According to a Market Wire report, the Board of Airport Commissioners adopted a sustainable, "green" building policy that commits Los Angeles World Airports (LAWA) to incorporate the highest possible Leadership in Energy and Environmental Design (LEED) standards in all future construction projects at LAWA's four airports — Los Angeles International (LAX), LA/Ontario International (ONT), LA/Palmdale Regional (PMD) and Van Nuys (VNY).

LEED standards, which are developed by the U.S. Green Building Council, promote a whole-building approach to sustainability by recognizing performance in human and environmental health, including sustainable site development, water savings, energy efficiency, materials selection and indoor environmental quality.

The City of Los Angeles in 2002 adopted a policy that all new City buildings of 7,500 square feet or more in size should be designed, whenever possible, to meet the LEED standards promoted by the Green Building Council.

While the City's 2002 policy did not apply to projects by LAWA or the other proprietary City departments (Water & Power and the Port of Los Angeles), LAWA staff developed a set of "green" building policies for use on airport projects anyway.

In its action, the Board noted that Los Angeles International Airport (LAX) is entering into a period of modernization and new construction that could last up to 10 years or more and involve millions of square feet of construction.

Board President Alan Rothenberg said, "Formal establishment of such a policy for LAWA airports is timely and implementation of sustainable design in our projects promises long-term energy savings and waste reduction in airport operations." He added, "Experience has shown that buildings incorporating sustainable design and construction features make for healthier work environments and encourage higher productivity among employees."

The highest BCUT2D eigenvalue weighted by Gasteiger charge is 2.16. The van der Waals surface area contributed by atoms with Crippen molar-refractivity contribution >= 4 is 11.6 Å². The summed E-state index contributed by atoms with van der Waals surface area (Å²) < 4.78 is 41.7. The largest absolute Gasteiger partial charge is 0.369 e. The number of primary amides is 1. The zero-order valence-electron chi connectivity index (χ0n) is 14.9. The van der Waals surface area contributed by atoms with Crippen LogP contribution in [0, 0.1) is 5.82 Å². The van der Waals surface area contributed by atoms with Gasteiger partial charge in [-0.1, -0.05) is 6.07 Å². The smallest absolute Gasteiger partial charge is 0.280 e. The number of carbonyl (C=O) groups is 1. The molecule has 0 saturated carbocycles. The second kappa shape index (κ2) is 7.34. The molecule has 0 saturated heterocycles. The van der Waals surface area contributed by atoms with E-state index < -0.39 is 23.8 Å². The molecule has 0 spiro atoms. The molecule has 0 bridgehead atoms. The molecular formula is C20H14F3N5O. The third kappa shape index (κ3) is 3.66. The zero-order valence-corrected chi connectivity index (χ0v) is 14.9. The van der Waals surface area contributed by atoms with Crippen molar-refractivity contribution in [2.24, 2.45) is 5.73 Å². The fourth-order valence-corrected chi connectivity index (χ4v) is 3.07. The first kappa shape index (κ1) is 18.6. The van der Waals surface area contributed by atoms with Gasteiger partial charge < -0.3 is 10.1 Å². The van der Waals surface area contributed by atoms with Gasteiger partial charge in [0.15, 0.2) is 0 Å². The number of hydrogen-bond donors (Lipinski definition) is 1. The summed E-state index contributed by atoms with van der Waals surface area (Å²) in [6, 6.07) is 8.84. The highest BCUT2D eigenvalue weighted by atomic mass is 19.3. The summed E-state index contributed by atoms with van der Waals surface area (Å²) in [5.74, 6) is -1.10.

"The City of Los Angeles needs to show leadership in reducing global warming and redouble our efforts to be good stewards of the environment," said Los Angeles City Councilman-District 11 Bill Rosendahl, whose district includes LAX and who was recently elected chairman of the Southern California Regional Airport Authority. "Transforming LAX into the greenest airport in the world is a huge step in this direction; one that will not only benefit the citizens of Los Angeles, but help in the global fight against climate change."

The Airport Commissioners further declared that should the Green Building Council adopt standards specifically applicable to airport facilities, LAWA would formally pursue the highest practical LEED certification "for all projects planned and built after adoption of those standards."

As a result, LAWA staff was directed to develop a comprehensive sustainability program that addresses all environmental aspects of LAWA's operations and an implementation plan for the policy.